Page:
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Brazilian Archives of Biology and Technology

Print version ISSN 1516-8913

Braz. arch. biol. technol. vol.56 no.5 Curitiba Sept./Oct. 2013 



Commercial preslaughter blue light ambience for controlling broiler stress and meat qualities



Claudia Freitas BarbosaI; Rafael Humberto de CarvalhoII; Alessandro RossaI; Adriana Lourenço SoaresI; Fábio Augusto Garcia CoróII; Massami ShimokomakiI, II, III; Elza Iouko IdaI, *

IDepartamento de Ciência e Tecnologia de Alimentos; Programa de Pós Graduação em Ciência de Alimentos; Universidade Estadual de Londrina; Londrina - PR - Brasil
IIUniversidade Federal Tecnológica do Paraná; Londrina - PR - Brasil
IIIPrograma de Pós Graduação em Ciência Animal; Universidade Estadual de Londrina; Londrina - PR - Brasil




The objective of this work was to study the effect of blue light diffuser on the broiler stress control by measuring the occurrence of PSE meat just before slaughtering. Birds were divided into the following two groups before slaughter at the point of being hung on shackles: broiler group under low intensity blue light ambience (475, 17-20 lx) and control group under white light (550-650nm, 321-332 lx). Birds' stressful conditions were measured by the occurrence of PSE meat. Breast fillets were classified as PSE meat based on pH (<5.8) and lightness (L*> 53.0). The fillet samples in the control group had the following characteristics: pHu=5.77, L* = 54.26 and b*= 6.27. The fillet samples from birds under blue light ambience had the following characteristics: pHu=5.81, L* = 52.86 and b* = 5.22 (p < 0.05). These results revealed that the treatment of blue light ambience just before slaughtering contributed to the alleviation of ante mortem stress of the birds, which was observed by a 14% decrease in the occurrence of PSE meat. Exposure to blue light just before slaughtering was shown to have potential to be used in modern slaughterhouses to offer a comfortable atmosphere, thereby maintaining breast meat quality.

Key words: color, preslaughter handlings, PSE meat




Broiler pale, soft and exudative (PSE) meat is the resultant of an imbalance of muscle Ca2+ homeostasis originating from inadequate preslaughtering handling practices, such as how the animals are caught at the farm, exposure to heat and high relative humidity and length of time for transportation, which leads to animal stress resulting in accelerated rigor mortis (Owens and Sams 2000; Olivo et al. 2001; Barbut et al. 2008; Simões et al. 2009). This rapid postmortem glycolysis with low pH values and high carcass temperature promote the denaturation of myofibrillar and sarcoplasmic proteins, thus compromising their functional properties and making them inappropriate for processing characterizing the so-called PSE meat (Olivo et al. 2001; Kissel et al. 2009). Thus, it is feasible to measure the stressful conditions intensity the animals are submitted by determining quantitatively the incidence of PSE meat.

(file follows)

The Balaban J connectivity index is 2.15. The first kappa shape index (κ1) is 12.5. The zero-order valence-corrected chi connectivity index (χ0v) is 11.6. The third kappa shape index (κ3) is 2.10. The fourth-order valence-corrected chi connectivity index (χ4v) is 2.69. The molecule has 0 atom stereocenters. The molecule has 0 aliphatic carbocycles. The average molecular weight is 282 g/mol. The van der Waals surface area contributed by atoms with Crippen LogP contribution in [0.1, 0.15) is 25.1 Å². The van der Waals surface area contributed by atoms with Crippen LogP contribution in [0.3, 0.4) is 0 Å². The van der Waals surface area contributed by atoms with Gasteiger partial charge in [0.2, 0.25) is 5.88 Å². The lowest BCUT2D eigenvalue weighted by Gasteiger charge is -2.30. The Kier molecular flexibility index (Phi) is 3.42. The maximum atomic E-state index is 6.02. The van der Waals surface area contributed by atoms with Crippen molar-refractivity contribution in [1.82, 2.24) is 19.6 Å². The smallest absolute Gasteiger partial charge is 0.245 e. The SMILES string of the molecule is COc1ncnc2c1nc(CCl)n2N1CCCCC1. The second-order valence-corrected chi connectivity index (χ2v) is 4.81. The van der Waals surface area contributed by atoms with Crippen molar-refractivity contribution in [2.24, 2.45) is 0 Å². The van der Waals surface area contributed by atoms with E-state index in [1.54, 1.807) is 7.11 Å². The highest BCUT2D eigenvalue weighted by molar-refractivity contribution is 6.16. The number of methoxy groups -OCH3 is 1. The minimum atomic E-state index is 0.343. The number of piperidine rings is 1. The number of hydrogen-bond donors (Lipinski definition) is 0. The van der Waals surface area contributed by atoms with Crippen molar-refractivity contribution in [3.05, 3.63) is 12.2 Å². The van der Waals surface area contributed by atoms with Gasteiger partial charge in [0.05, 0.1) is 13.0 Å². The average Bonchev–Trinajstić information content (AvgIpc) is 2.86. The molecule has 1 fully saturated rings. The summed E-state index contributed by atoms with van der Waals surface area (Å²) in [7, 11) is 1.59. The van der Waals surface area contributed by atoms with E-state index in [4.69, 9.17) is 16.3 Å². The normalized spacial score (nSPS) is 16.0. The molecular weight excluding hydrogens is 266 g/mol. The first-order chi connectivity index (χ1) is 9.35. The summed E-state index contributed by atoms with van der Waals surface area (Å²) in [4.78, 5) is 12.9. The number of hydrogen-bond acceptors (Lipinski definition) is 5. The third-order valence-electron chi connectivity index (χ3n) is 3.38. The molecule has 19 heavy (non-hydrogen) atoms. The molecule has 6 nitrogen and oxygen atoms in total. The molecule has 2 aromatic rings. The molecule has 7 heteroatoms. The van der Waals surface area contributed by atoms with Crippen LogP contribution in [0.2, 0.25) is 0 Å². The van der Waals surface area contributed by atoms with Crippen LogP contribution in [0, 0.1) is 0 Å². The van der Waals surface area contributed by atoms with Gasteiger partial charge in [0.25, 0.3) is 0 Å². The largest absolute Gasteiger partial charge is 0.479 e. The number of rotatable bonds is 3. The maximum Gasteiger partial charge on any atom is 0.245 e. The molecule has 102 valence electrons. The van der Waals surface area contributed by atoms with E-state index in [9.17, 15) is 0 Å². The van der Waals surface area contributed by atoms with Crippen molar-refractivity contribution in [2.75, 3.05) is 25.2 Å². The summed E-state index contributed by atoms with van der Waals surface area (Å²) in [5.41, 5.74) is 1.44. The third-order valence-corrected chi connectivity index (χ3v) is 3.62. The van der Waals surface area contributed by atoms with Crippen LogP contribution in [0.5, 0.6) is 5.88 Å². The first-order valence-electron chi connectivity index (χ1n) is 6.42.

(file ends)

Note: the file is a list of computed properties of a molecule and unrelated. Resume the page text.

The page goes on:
In modern poultry husbandry, artificial illumination has been used to improve avian performance. The light schedule, intensity of illumination and light wavelength are the three factors that influence the growth and well-being of broilers (Olanrewaju et al. 2006). Charles et al. (1992) observed that broiler carcasses have a lower percentage of body fat and higher percentage of body protein following exposure to high-intensity light than those exposed to low-intensity light. Studies by Cao et al. (2008) have suggested that the growth and productive performance of broilers are increased under green and blue lights. Other reports have also stated that both blue and green lights are more effective in stimulating testosterone secretion and myofiber growth than increasing the body growth (Rozenboim et al. 1999). Birds, similarly to humans, have a "third eye", which is the chicken pineal gland located just rostrodorsal to the superior colliculus and behind and beneath the stria medullaris, between the laterally positioned thalamic bodies. This gland produces the hormone melatonin, which is responsible for preparing the body for and inducing sleep. The secretion of melatonin follows circadian rhythm release during darkness, and it is inhibited under white light (Classen and Riddell 1989).

Blue light (440-490 nm) has a calming effect on the birds (Harrison et al. 1969), and it has been used in the operation of catching birds and overriding the visual capacity of the birds that remain still, which facilitates the movement of the catcher (Avila and Abreu 2003).

In some Brazilian slaughterhouses, there is a practice of using blue light just before slaughter at the point of the animal being hung on the shackles, and the combination of partially dark ambience with the use of blue light reduces the excitement of the birds, which leaves them immobile. There are, however, few reports on this subject. Therefore, this work was designed to assess the effect of environmental blue light just before slaughtering on the broiler stress by measuring the occurrence of PSE meat in a commercial line.



Sample preparation

Six hundred and two chickens aged 42 days at the point of being hung on shackles were divided into the following two groups before slaughter: broiler group under blue light ambience and control group under white light. The blue light ambience was produced by placing a blue acrylic diffuser just